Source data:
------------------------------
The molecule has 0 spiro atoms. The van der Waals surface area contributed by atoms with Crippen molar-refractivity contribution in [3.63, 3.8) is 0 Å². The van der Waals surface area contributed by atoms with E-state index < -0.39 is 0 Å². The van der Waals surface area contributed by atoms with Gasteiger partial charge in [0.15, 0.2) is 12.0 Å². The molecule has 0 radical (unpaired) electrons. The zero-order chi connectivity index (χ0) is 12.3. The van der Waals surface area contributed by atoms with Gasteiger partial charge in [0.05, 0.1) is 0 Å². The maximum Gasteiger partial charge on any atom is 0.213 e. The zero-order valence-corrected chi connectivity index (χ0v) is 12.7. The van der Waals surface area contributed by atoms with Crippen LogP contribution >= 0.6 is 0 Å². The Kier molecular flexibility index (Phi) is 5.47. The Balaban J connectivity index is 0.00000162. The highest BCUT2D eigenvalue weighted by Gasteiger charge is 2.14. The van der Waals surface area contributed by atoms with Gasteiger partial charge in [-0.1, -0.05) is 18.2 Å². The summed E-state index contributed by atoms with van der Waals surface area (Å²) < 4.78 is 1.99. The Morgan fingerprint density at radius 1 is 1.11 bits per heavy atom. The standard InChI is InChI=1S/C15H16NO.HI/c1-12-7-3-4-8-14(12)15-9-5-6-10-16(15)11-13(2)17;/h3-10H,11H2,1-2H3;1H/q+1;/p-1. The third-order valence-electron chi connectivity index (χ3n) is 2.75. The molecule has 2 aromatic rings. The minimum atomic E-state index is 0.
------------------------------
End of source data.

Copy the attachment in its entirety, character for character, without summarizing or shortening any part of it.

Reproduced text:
The molecule has 0 spiro atoms. The van der Waals surface area contributed by atoms with Crippen molar-refractivity contribution in [3.63, 3.8) is 0 Å². The van der Waals surface area contributed by atoms with E-state index < -0.39 is 0 Å². The van der Waals surface area contributed by atoms with Gasteiger partial charge in [0.15, 0.2) is 12.0 Å². The molecule has 0 radical (unpaired) electrons. The zero-order chi connectivity index (χ0) is 12.3. The van der Waals surface area contributed by atoms with Gasteiger partial charge in [0.05, 0.1) is 0 Å². The maximum Gasteiger partial charge on any atom is 0.213 e. The zero-order valence-corrected chi connectivity index (χ0v) is 12.7. The van der Waals surface area contributed by atoms with Crippen LogP contribution >= 0.6 is 0 Å². The Kier molecular flexibility index (Phi) is 5.47. The Balaban J connectivity index is 0.00000162. The highest BCUT2D eigenvalue weighted by Gasteiger charge is 2.14. The van der Waals surface area contributed by atoms with Gasteiger partial charge in [-0.1, -0.05) is 18.2 Å². The summed E-state index contributed by atoms with van der Waals surface area (Å²) < 4.78 is 1.99. The Morgan fingerprint density at radius 1 is 1.11 bits per heavy atom. The standard InChI is InChI=1S/C15H16NO.HI/c1-12-7-3-4-8-14(12)15-9-5-6-10-16(15)11-13(2)17;/h3-10H,11H2,1-2H3;1H/q+1;/p-1. The third-order valence-electron chi connectivity index (χ3n) is 2.75. The molecule has 2 aromatic rings. The minimum atomic E-state index is 0.